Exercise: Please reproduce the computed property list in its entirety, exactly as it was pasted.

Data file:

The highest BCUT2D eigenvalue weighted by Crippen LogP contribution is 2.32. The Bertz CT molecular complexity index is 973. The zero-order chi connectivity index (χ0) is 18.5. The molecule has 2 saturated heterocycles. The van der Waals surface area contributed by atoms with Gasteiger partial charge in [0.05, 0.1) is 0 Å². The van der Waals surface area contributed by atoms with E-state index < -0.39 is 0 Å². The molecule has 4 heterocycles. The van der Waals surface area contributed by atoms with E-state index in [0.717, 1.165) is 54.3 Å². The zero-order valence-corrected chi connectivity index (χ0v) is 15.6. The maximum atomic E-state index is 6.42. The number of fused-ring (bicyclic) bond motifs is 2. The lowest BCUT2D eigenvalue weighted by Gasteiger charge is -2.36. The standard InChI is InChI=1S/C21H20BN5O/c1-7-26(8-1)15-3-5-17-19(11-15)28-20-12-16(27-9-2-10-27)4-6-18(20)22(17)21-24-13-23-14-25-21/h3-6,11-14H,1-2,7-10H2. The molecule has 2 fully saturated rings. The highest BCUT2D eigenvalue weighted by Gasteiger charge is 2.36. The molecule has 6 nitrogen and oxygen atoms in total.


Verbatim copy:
The highest BCUT2D eigenvalue weighted by Crippen LogP contribution is 2.32. The Bertz CT molecular complexity index is 973. The zero-order chi connectivity index (χ0) is 18.5. The molecule has 2 saturated heterocycles. The van der Waals surface area contributed by atoms with Gasteiger partial charge in [0.05, 0.1) is 0 Å². The van der Waals surface area contributed by atoms with E-state index < -0.39 is 0 Å². The molecule has 4 heterocycles. The van der Waals surface area contributed by atoms with E-state index in [0.717, 1.165) is 54.3 Å². The zero-order valence-corrected chi connectivity index (χ0v) is 15.6. The maximum atomic E-state index is 6.42. The number of fused-ring (bicyclic) bond motifs is 2. The lowest BCUT2D eigenvalue weighted by Gasteiger charge is -2.36. The standard InChI is InChI=1S/C21H20BN5O/c1-7-26(8-1)15-3-5-17-19(11-15)28-20-12-16(27-9-2-10-27)4-6-18(20)22(17)21-24-13-23-14-25-21/h3-6,11-14H,1-2,7-10H2. The molecule has 2 fully saturated rings. The highest BCUT2D eigenvalue weighted by Gasteiger charge is 2.36. The molecule has 6 nitrogen and oxygen atoms in total.